I'm aware of how Amway works, Realtors, mortgage brokers, and insurance brokers all operate on a spectrum of the same kind of business models - recruiting people as a form of marketing.

Think about it: Is the mortgage company really in the business of selling mortgages? Or are they in the business of recruiting as many people as possible to become mortgage brokers (at their own expense, with no risk to the recruiting compnay), knowing that most of these people will at least manage to flog one or two mortgages to their friends and family before giving up (again, no loss to the recruiting company), while maybe 1 or 2 out of 100 will find they are really good at it and end up making them lots of money before going off to start their OWN mortgage broker office, starting the cycle again? This whole business, as you can probably see, depends on the actual PRODUCT being basically a commodity, and the seller relying on service and relationships to sell it.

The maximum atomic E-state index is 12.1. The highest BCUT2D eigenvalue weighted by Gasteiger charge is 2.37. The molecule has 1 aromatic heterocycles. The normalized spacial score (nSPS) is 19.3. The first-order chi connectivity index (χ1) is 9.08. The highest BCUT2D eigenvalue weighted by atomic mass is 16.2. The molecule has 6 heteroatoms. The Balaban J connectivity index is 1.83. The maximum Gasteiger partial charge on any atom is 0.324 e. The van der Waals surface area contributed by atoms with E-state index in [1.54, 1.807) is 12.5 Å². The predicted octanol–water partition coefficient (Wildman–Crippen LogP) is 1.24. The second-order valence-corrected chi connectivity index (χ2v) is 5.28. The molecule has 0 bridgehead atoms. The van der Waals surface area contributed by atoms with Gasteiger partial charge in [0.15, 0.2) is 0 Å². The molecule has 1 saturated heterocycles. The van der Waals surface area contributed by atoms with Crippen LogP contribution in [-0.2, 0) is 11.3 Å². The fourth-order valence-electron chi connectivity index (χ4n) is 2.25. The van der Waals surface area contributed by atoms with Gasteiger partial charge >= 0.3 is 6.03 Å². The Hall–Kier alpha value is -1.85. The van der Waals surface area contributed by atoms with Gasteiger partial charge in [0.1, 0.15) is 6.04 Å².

You can bet that any company that actively seeks out new salesmen in the way that you have described will operate along broadly similar lines.

Tastes of Chocolate
06-16-2008, 06:24 PM
Are there any questions you think I should ask the Northwood Mortgage people? Perhaps I have not asked the question you think is super important.

I've be sure to verify that there are no other costs, besides the $1200 licensing and training fee. Do they charge for office space? Support staff? Telephone use, computer time/access. Association fees?

Also consider: You say you have a job you like, and are looking for some side money. Can you dedicate the time, at all hours of the day, to work with a potential customer, RIGHT NOW? Can you drop your regular work, to answer a clients questions or fill out the paperwork?